DUBAI: American crude faced wipeout on Monday as US traders confronted the reality of a world awash with oil and nowhere to put it.
West Texas Intermediate, the US benchmark, sank like a stone for most of the day, hitting, then crashing through, historic lows. From a start above $18, at one point it was trading at a symbolic 1 cent a barrel — effectively worthless.
When New York trading ended, WTI was in negative territory for the first time ever — minus $37.63 a barrel, as traders were forced to pay others to take it off their hands.
“The May crude oil contract is going out not with a whimper, but a primal scream,” said oil analyst Daniel Yergin of IHS Markit.
Demand for all energy products has been crippled by the COVID-19 pandemic, which has lopped about 30 per cent off normal daily requirements. Last week’s historic deal between Saudi Arabia and Russia in the OPEC+ alliance removed less than 10 per cent from global supply.
Brent, the Middle East benchmark, also fell on worries about over-supply. However, the decline was less severe, mainly for technical and logistics reasons, and it traded about 7 per cent down at about $26 per barrel.
Traders in Dubai told Arab News that factors related to the expiry date of contracts for physical delivery of oil in May hammered the WTI price. Those contracts expire on Tuesday and WTI may recover for the new contract for June delivery — provided there is a pick-up in demand.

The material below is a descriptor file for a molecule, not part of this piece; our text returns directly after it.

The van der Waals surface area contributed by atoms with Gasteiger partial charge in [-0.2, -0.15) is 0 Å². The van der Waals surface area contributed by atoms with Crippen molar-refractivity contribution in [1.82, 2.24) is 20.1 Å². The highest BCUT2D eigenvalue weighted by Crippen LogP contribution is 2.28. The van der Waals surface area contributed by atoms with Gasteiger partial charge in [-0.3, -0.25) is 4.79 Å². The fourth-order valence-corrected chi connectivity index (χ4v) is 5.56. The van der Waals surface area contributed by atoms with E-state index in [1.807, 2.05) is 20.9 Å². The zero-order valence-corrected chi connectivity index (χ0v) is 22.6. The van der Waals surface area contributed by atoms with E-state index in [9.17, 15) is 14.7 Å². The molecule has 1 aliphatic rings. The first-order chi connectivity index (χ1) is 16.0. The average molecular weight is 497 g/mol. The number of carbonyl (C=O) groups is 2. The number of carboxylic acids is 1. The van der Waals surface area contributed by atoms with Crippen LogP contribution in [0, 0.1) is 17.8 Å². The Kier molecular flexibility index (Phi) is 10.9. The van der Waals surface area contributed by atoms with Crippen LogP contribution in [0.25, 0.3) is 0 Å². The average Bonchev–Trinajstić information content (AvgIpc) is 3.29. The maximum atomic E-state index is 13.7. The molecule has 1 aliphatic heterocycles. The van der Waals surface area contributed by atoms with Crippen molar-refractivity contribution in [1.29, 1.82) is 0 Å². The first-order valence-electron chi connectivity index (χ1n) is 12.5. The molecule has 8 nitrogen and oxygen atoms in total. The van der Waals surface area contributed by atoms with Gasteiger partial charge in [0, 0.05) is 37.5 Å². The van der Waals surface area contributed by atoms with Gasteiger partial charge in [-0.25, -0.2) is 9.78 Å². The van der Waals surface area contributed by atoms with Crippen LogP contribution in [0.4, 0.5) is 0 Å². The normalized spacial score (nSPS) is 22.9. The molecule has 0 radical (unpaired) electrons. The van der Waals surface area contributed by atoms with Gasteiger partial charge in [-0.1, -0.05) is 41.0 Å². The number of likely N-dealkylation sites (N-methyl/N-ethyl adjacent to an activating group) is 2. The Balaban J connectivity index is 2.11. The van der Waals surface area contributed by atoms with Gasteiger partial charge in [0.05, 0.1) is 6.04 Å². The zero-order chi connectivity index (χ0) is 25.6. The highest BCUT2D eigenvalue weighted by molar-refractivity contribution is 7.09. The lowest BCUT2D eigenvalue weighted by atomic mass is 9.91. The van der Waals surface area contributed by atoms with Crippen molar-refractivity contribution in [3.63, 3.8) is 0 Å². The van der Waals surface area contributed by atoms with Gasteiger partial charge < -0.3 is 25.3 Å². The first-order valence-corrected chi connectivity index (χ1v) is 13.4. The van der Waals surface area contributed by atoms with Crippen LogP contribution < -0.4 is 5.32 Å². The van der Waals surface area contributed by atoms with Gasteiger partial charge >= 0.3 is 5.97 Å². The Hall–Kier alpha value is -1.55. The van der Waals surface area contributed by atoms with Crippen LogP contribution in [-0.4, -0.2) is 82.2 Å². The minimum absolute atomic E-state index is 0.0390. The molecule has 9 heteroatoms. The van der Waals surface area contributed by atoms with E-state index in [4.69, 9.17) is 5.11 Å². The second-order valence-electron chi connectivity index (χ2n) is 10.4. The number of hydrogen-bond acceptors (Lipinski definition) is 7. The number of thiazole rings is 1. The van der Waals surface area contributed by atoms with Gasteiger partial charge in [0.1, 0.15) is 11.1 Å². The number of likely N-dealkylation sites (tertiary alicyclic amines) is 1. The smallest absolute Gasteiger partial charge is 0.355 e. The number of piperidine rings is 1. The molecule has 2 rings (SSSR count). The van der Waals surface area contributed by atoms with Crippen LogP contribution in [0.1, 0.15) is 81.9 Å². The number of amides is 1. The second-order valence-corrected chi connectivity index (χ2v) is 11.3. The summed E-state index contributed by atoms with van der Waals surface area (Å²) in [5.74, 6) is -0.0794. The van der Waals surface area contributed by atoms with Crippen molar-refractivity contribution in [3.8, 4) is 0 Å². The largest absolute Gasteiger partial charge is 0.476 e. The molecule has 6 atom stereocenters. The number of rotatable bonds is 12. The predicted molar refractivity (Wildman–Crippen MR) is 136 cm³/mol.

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A more worrying sign for the American industry is that the giant storage facility at Cushing, Oklahoma, where most US crude is stored awaiting delivery, can take no more oil. “All the storage at Cushing is full,” the Dubai trader said.
Michael Tran, managing director of global energy strategy at RBC Capital Markets, said: “Refiners are rejecting barrels at a historic pace and with US storage levels sprinting to the brim, market forces will inflict further pain until either we hit rock bottom, or COVID clears, whichever comes first. But it looks like the former.”
The collapse in the price of US oil comes after President Donald Trump helped broker the OPEC+ supply deal,which he said would save “hundreds of thousands of jobs” in the US oil industry.
Since then, the American shale industry’s rig count, the number of wells in operation, has declined sharply as producers either cut production or went out of business.